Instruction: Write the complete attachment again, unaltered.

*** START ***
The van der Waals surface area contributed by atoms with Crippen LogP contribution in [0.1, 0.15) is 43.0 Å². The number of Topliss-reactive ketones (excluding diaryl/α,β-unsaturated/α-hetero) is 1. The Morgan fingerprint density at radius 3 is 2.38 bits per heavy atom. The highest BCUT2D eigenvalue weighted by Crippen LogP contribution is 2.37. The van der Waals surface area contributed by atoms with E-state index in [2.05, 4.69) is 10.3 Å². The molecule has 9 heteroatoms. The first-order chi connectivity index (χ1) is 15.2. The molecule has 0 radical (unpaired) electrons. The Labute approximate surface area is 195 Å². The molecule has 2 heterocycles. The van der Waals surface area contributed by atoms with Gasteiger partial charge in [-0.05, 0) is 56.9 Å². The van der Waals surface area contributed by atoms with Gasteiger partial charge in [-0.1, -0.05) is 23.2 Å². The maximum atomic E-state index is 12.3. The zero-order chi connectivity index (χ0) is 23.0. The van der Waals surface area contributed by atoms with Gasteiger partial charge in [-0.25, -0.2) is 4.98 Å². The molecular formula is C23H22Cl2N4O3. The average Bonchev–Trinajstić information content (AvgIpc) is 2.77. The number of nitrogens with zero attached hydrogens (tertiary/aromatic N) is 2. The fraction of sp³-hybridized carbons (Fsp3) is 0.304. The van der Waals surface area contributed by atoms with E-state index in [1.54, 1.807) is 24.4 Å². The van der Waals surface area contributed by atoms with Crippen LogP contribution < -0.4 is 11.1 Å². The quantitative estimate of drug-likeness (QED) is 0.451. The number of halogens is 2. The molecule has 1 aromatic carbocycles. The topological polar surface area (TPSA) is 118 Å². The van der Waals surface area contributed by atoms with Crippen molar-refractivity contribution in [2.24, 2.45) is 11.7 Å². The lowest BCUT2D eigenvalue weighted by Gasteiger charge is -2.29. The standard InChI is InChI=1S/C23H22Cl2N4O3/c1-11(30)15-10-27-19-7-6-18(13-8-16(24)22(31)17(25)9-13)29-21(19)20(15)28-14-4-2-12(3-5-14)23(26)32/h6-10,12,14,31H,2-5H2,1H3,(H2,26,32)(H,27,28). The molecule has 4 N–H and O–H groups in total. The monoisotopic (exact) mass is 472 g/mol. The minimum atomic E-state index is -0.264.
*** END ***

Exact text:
The van der Waals surface area contributed by atoms with Crippen LogP contribution in [0.1, 0.15) is 43.0 Å². The number of Topliss-reactive ketones (excluding diaryl/α,β-unsaturated/α-hetero) is 1. The Morgan fingerprint density at radius 3 is 2.38 bits per heavy atom. The highest BCUT2D eigenvalue weighted by Crippen LogP contribution is 2.37. The van der Waals surface area contributed by atoms with E-state index in [2.05, 4.69) is 10.3 Å². The molecule has 9 heteroatoms. The first-order chi connectivity index (χ1) is 15.2. The molecule has 0 radical (unpaired) electrons. The Labute approximate surface area is 195 Å². The molecule has 2 heterocycles. The van der Waals surface area contributed by atoms with Gasteiger partial charge in [-0.05, 0) is 56.9 Å². The van der Waals surface area contributed by atoms with Gasteiger partial charge in [-0.1, -0.05) is 23.2 Å². The maximum atomic E-state index is 12.3. The zero-order chi connectivity index (χ0) is 23.0. The van der Waals surface area contributed by atoms with Gasteiger partial charge in [-0.25, -0.2) is 4.98 Å². The molecular formula is C23H22Cl2N4O3. The average Bonchev–Trinajstić information content (AvgIpc) is 2.77. The number of nitrogens with zero attached hydrogens (tertiary/aromatic N) is 2. The fraction of sp³-hybridized carbons (Fsp3) is 0.304. The van der Waals surface area contributed by atoms with E-state index in [1.54, 1.807) is 24.4 Å². The van der Waals surface area contributed by atoms with Crippen LogP contribution < -0.4 is 11.1 Å². The quantitative estimate of drug-likeness (QED) is 0.451. The number of halogens is 2. The molecule has 1 aromatic carbocycles. The topological polar surface area (TPSA) is 118 Å². The van der Waals surface area contributed by atoms with Crippen molar-refractivity contribution in [2.24, 2.45) is 11.7 Å². The lowest BCUT2D eigenvalue weighted by Gasteiger charge is -2.29. The standard InChI is InChI=1S/C23H22Cl2N4O3/c1-11(30)15-10-27-19-7-6-18(13-8-16(24)22(31)17(25)9-13)29-21(19)20(15)28-14-4-2-12(3-5-14)23(26)32/h6-10,12,14,31H,2-5H2,1H3,(H2,26,32)(H,27,28). The molecule has 4 N–H and O–H groups in total. The monoisotopic (exact) mass is 472 g/mol. The minimum atomic E-state index is -0.264.